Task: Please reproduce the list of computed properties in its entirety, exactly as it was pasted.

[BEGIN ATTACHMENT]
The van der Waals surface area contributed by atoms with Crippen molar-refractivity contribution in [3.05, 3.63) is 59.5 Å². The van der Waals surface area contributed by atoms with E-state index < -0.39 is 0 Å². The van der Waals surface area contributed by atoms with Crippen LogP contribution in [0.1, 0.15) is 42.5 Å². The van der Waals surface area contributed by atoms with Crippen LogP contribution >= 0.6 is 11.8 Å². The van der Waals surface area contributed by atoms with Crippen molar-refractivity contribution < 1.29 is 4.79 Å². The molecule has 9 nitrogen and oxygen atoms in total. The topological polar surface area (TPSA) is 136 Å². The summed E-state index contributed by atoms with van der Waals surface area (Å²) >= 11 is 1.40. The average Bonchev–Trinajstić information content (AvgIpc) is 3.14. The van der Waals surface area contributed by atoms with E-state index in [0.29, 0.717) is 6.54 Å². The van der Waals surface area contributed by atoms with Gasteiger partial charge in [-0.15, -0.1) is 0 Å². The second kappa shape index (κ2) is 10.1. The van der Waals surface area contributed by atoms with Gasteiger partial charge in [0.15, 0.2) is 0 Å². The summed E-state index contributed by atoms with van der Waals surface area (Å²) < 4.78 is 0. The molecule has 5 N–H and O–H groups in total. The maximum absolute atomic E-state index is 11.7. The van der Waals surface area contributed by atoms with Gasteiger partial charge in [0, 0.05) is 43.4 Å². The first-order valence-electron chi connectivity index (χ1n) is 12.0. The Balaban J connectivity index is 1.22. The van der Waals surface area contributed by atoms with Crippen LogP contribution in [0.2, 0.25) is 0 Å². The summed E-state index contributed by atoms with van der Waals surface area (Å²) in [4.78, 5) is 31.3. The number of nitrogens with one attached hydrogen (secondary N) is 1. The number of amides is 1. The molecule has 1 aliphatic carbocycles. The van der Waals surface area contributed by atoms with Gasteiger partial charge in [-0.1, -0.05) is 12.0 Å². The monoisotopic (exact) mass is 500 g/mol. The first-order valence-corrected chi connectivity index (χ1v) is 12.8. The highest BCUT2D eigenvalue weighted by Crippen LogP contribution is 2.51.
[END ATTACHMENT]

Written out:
The van der Waals surface area contributed by atoms with Crippen molar-refractivity contribution in [3.05, 3.63) is 59.5 Å². The van der Waals surface area contributed by atoms with E-state index < -0.39 is 0 Å². The van der Waals surface area contributed by atoms with Crippen LogP contribution in [0.1, 0.15) is 42.5 Å². The van der Waals surface area contributed by atoms with Crippen LogP contribution >= 0.6 is 11.8 Å². The van der Waals surface area contributed by atoms with Crippen molar-refractivity contribution < 1.29 is 4.79 Å². The molecule has 9 nitrogen and oxygen atoms in total. The topological polar surface area (TPSA) is 136 Å². The summed E-state index contributed by atoms with van der Waals surface area (Å²) >= 11 is 1.40. The average Bonchev–Trinajstić information content (AvgIpc) is 3.14. The van der Waals surface area contributed by atoms with E-state index in [0.29, 0.717) is 6.54 Å². The van der Waals surface area contributed by atoms with Gasteiger partial charge in [-0.15, -0.1) is 0 Å². The second kappa shape index (κ2) is 10.1. The van der Waals surface area contributed by atoms with Gasteiger partial charge in [0.15, 0.2) is 0 Å². The summed E-state index contributed by atoms with van der Waals surface area (Å²) < 4.78 is 0. The molecule has 5 N–H and O–H groups in total. The maximum absolute atomic E-state index is 11.7. The van der Waals surface area contributed by atoms with Gasteiger partial charge in [0, 0.05) is 43.4 Å². The first-order valence-electron chi connectivity index (χ1n) is 12.0. The Balaban J connectivity index is 1.22. The van der Waals surface area contributed by atoms with Crippen LogP contribution in [0.2, 0.25) is 0 Å². The summed E-state index contributed by atoms with van der Waals surface area (Å²) in [4.78, 5) is 31.3. The number of nitrogens with one attached hydrogen (secondary N) is 1. The number of amides is 1. The molecule has 1 aliphatic carbocycles. The van der Waals surface area contributed by atoms with Gasteiger partial charge in [-0.1, -0.05) is 12.0 Å². The monoisotopic (exact) mass is 500 g/mol. The first-order valence-corrected chi connectivity index (χ1v) is 12.8. The highest BCUT2D eigenvalue weighted by Crippen LogP contribution is 2.51.